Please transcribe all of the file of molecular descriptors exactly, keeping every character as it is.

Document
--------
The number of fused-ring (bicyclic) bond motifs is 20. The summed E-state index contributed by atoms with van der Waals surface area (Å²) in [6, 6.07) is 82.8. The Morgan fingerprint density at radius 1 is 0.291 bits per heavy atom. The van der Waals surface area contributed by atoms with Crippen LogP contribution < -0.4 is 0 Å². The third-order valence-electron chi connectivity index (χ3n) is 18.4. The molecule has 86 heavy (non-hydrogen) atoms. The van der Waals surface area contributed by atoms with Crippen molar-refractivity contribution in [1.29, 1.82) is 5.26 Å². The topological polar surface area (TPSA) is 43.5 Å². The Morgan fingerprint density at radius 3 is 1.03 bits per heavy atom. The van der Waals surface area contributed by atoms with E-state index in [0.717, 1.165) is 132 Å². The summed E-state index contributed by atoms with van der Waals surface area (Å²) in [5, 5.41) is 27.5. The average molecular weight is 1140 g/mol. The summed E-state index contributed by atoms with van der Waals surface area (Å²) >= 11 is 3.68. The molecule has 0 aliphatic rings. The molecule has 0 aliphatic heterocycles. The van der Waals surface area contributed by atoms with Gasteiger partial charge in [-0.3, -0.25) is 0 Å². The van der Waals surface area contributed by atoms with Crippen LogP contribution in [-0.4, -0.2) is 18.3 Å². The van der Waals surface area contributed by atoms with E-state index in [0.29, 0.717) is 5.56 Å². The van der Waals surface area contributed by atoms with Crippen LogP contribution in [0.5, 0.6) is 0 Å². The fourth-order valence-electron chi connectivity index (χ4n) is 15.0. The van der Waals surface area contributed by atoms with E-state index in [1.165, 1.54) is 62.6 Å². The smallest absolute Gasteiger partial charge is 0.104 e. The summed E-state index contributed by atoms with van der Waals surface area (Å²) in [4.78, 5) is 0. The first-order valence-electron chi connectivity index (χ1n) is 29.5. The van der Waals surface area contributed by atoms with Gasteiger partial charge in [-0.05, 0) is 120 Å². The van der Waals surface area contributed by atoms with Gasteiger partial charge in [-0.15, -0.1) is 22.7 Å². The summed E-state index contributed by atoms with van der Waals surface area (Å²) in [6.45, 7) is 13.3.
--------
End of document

The number of fused-ring (bicyclic) bond motifs is 20. The summed E-state index contributed by atoms with van der Waals surface area (Å²) in [6, 6.07) is 82.8. The Morgan fingerprint density at radius 1 is 0.291 bits per heavy atom. The van der Waals surface area contributed by atoms with Crippen LogP contribution < -0.4 is 0 Å². The third-order valence-electron chi connectivity index (χ3n) is 18.4. The molecule has 86 heavy (non-hydrogen) atoms. The van der Waals surface area contributed by atoms with Crippen molar-refractivity contribution in [1.29, 1.82) is 5.26 Å². The topological polar surface area (TPSA) is 43.5 Å². The Morgan fingerprint density at radius 3 is 1.03 bits per heavy atom. The van der Waals surface area contributed by atoms with E-state index in [0.717, 1.165) is 132 Å². The summed E-state index contributed by atoms with van der Waals surface area (Å²) in [5, 5.41) is 27.5. The average molecular weight is 1140 g/mol. The summed E-state index contributed by atoms with van der Waals surface area (Å²) >= 11 is 3.68. The molecule has 0 aliphatic rings. The molecule has 0 aliphatic heterocycles. The van der Waals surface area contributed by atoms with Gasteiger partial charge in [-0.3, -0.25) is 0 Å². The van der Waals surface area contributed by atoms with Crippen LogP contribution in [-0.4, -0.2) is 18.3 Å². The van der Waals surface area contributed by atoms with E-state index in [0.29, 0.717) is 5.56 Å². The van der Waals surface area contributed by atoms with Crippen LogP contribution in [0.5, 0.6) is 0 Å². The fourth-order valence-electron chi connectivity index (χ4n) is 15.0. The van der Waals surface area contributed by atoms with E-state index in [1.165, 1.54) is 62.6 Å². The smallest absolute Gasteiger partial charge is 0.104 e. The summed E-state index contributed by atoms with van der Waals surface area (Å²) in [4.78, 5) is 0. The first-order valence-electron chi connectivity index (χ1n) is 29.5. The van der Waals surface area contributed by atoms with Gasteiger partial charge in [-0.05, 0) is 120 Å². The van der Waals surface area contributed by atoms with Gasteiger partial charge in [-0.15, -0.1) is 22.7 Å². The summed E-state index contributed by atoms with van der Waals surface area (Å²) in [6.45, 7) is 13.3.